Lets Just Focus on our Agreements!


#1

How do you all respond, when discussing and apologizing for the Catholic faith to others, and they respond with a plea to stop debating and just focus on what we have in common. Usually this is followed by pointing out something like, “We are both Christians, and there are many others out there who don’t even know Christ…that is who we need to evangelize to, not each other.”

After debating eternal security for some time, I was told, “this debate is pointless, for all christians love God, love Christ, and love good. Therefore, with or without eternal security, it is best to do what the Lord desires. I think the main thing to remember during all this, that whether you believe “once saved, always saved” or if you believe you can lose your salvation, the important thing is not really to debate this subject in too great of detail…we need to focus on improving our walk with Jesus.”

What is an appropriate response to give, to uphold the necessity of such discussion in coming towards one truth?

All I could respond with was: 1 Tim. 1:3 Paul says “As I urged you when I was going to Macedonia, remain at Ephesus that you may charge certain persons not to teach any different doctrine.” and Titus 1:9 “he must hold firm to the sure word as taught, so that he may be able to give instruction in sound doctrine and also to confute those who contradict it.”

Thanks for your thoughts and answers.


#2

While it is true that you must pick your battles, it might be helpful to point out their own inconsistencies. Would they stop professing their faith in Jesus just so they could avoid offending people or so that they could work toward the common goal of “just being good people” (whatever that means)?

I doubt it.

Ironically, this minimalism is the result of picking and choosing your own beliefs, whether due to “sola scriptura” or modern moral relativism. When everyone becomes their own final authority, nothing is final.


#3

[quote=michaelgazin]How do you all respond, when discussing and apologizing for the Catholic faith to others, and they respond with a plea to stop debating and just focus on what we have in common. Usually this is followed by pointing out something like, “We are both Christians, and there are many others out there who don’t even know Christ…that is who we need to evangelize to, not each other.”

After debating eternal security for some time, I was told, “this debate is pointless, for all christians love God, love Christ, and love good. Therefore, with or without eternal security, it is best to do what the Lord desires. I think the main thing to remember during all this, that whether you believe “once saved, always saved” or if you believe you can lose your salvation, the important thing is not really to debate this subject in too great of detail…we need to focus on improving our walk with Jesus.”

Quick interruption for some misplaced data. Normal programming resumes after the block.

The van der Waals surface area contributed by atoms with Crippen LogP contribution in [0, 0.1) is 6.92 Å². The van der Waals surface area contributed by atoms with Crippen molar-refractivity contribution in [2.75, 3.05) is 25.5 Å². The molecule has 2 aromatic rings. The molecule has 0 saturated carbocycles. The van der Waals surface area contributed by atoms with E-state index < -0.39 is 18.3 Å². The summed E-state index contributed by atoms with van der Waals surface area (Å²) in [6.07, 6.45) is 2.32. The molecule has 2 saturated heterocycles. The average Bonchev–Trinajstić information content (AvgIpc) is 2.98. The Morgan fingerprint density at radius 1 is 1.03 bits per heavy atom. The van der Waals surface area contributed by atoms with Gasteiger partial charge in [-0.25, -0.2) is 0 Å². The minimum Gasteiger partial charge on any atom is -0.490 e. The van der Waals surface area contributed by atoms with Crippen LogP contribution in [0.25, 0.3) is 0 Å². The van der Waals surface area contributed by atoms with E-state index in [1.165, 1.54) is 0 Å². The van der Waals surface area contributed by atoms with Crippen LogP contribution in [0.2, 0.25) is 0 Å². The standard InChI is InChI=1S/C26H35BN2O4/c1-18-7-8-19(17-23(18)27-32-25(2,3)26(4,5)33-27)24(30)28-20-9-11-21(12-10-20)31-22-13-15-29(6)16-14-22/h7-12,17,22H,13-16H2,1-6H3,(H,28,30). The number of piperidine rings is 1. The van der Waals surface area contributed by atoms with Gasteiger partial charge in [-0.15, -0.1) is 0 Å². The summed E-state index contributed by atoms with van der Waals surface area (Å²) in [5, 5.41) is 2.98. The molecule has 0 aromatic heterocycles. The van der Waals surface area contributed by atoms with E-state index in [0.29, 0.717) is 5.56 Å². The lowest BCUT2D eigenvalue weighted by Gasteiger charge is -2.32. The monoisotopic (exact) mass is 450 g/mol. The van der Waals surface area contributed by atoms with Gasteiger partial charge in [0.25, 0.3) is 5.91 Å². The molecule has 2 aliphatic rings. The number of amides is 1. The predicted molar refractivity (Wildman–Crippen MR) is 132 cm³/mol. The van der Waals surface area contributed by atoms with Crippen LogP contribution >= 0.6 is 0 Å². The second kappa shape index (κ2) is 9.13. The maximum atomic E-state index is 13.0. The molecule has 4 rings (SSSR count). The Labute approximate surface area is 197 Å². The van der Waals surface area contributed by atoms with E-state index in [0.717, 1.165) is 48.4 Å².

What is an appropriate response to give, to uphold the necessity of such discussion in coming towards one truth?

All I could respond with was: 1 Tim. 1:3 Paul says “As I urged you when I was going to Macedonia, remain at Ephesus that you may charge certain persons not to teach any different doctrine.” and Titus 1:9 “he must hold firm to the sure word as taught, so that he may be able to give instruction in sound doctrine and also to confute those who contradict it.”

Thanks for your thoughts and answers.
[/quote]

**The best thing to do is to know how to do apologetics. You must do it in an inoffensive manner, kindly, clearly, and always be ready for a counter attack. If the person shows in the tone of voice or body language that they are unwilling to listen or reason, then you stop immediately because it’s a waste of time. **

When they come with that “we’re all Christians we should focus on those who…” at least you know their not anti-catholic, but only in heresy. When they start saying “I don’t think I’m going to hell for not…” you point out how they can. When they say “We’re brothers and sisters in Christ and his church…” show them how important physical unity is, and how the Church described in scripture is the Catholic Church. If then they say “yes, but the church has since got corrupt…” you address their misconception and prove how the Church can not fail in teaching matters of Faith and morals.


#4

** You must do it in an inoffensive manner, kindly, clearly, and always be ready for a counter attack. If the person shows in the tone of voice or body language that they are unwilling to listen or reason, then you stop immediately because it’s a waste of time. **